So I picked up a little brochure to see if I could buy a weekly pass or monthly pass to save on paying 1 Euro for each bus/tram trip. The answer was Certo, Si! Briefly let me count the ways:

  1. Daily or single rides

  • 1 ride=  € 1
  • 15 rides= € 13.5
  • daily pass= € 3.5
  • shopping pass =€2 (valid for four hours between 9:00 am and 8:00 pm)
  • travel together pass =€ 4.4 (valid for up to 4 people on weekends and holidays from 2:30 pm to 8:00 pm)

2a. Weekly pass

  • Ordinary =€9.5 Impersonal  -valid till next Sunday (see next line for definition of impersonal)

2b. Monthly pass

  • Ordinary impersonal= €35 (This means you can share with others, one person at a time, of course)
  • Ordinary personal= €32  (for only one person, name and ID)
  • children under 10= €12
  • students until age 25=  €18
  • senior citizen age 60+ = € 18
  • senior citizens after 9:00 am =€15

3.  Annual pass

  • Ordinary impersonal =€330 ( can share with others, only one person at a time, of course)
  • Ordinary personal= €290  (has your photo, I think)
  • children under 10= €100
  • students until age 25=  €194/170
  • 10 month student pass= €170/153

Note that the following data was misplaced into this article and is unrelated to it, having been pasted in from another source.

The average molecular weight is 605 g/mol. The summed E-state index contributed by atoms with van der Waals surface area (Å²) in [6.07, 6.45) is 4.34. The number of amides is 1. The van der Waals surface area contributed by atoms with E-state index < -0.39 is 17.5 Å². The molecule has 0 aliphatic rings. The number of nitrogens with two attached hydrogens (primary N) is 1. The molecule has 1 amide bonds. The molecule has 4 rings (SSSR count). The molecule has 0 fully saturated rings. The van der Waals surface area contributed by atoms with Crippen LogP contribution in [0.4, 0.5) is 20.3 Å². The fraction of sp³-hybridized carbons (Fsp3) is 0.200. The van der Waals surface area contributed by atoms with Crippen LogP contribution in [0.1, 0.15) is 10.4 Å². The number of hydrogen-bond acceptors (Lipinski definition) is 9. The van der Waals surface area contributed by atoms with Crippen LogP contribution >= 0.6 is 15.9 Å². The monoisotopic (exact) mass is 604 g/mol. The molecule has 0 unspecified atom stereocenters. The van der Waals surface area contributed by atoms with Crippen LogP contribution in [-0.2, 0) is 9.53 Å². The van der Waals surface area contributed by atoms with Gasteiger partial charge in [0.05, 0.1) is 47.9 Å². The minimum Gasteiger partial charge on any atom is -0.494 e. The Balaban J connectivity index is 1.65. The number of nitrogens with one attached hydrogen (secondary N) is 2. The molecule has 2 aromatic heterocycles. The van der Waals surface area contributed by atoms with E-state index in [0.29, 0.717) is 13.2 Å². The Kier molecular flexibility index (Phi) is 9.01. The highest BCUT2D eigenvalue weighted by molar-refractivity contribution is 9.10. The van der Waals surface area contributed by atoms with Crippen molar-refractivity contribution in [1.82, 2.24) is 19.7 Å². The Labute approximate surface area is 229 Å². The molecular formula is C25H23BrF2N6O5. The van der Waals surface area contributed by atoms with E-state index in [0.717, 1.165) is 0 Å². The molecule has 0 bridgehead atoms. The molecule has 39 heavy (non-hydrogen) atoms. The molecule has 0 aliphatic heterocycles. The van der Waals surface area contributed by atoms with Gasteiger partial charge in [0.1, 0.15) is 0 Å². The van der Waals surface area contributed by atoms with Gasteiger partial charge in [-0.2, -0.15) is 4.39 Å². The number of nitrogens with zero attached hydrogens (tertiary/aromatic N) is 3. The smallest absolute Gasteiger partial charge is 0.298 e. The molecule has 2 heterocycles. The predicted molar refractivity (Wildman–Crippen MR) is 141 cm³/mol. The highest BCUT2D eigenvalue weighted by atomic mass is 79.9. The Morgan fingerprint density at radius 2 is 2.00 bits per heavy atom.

• senior citizen age 60+ = € 145
  • senior citizens after 9:00 am= €130

4. Special passes for Torino residents

  • pass for the disabled (monthly – two types)
  • for the unemployed ( trimester- two types)

5. There are four more pages explaining the fares for the suburban lines  with and without the urban routes

If nothing else, this demonstrates  how a much thought is given to fare pricing and making it work for all the residents.  The numerous fare options that include urban and suburban buses (and two local train lines that GTT operates, not the national railway) shows how a single operator can  really make it affordable to ride transit. I love the travel together on weekends pass, as well as recognizing that you can be a student past the age of 18! until 25! And the shopping and the sr citizen after 9:00 am pass.

Contrast this with the Bay Area in  California: